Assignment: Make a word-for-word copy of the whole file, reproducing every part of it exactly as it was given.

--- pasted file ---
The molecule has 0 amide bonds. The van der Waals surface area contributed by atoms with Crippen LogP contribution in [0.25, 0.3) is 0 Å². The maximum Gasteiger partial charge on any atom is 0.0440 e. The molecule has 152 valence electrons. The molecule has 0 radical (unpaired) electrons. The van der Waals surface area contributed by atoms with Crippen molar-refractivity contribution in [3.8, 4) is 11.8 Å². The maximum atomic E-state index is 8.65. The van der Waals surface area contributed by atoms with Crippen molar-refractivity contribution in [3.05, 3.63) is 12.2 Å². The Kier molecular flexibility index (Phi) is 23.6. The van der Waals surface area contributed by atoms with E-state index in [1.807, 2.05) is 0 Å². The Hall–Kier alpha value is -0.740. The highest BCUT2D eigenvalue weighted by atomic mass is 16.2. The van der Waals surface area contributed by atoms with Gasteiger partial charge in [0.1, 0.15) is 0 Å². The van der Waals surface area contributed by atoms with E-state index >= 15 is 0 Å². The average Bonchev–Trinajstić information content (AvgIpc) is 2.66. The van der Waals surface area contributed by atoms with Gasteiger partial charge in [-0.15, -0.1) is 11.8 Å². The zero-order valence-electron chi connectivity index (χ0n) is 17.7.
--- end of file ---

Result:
The molecule has 0 amide bonds. The van der Waals surface area contributed by atoms with Crippen LogP contribution in [0.25, 0.3) is 0 Å². The maximum Gasteiger partial charge on any atom is 0.0440 e. The molecule has 152 valence electrons. The molecule has 0 radical (unpaired) electrons. The van der Waals surface area contributed by atoms with Crippen molar-refractivity contribution in [3.8, 4) is 11.8 Å². The maximum atomic E-state index is 8.65. The van der Waals surface area contributed by atoms with Crippen molar-refractivity contribution in [3.05, 3.63) is 12.2 Å². The Kier molecular flexibility index (Phi) is 23.6. The van der Waals surface area contributed by atoms with E-state index in [1.807, 2.05) is 0 Å². The Hall–Kier alpha value is -0.740. The highest BCUT2D eigenvalue weighted by atomic mass is 16.2. The van der Waals surface area contributed by atoms with Gasteiger partial charge in [0.1, 0.15) is 0 Å². The van der Waals surface area contributed by atoms with E-state index >= 15 is 0 Å². The average Bonchev–Trinajstić information content (AvgIpc) is 2.66. The van der Waals surface area contributed by atoms with Gasteiger partial charge in [-0.15, -0.1) is 11.8 Å². The zero-order valence-electron chi connectivity index (χ0n) is 17.7.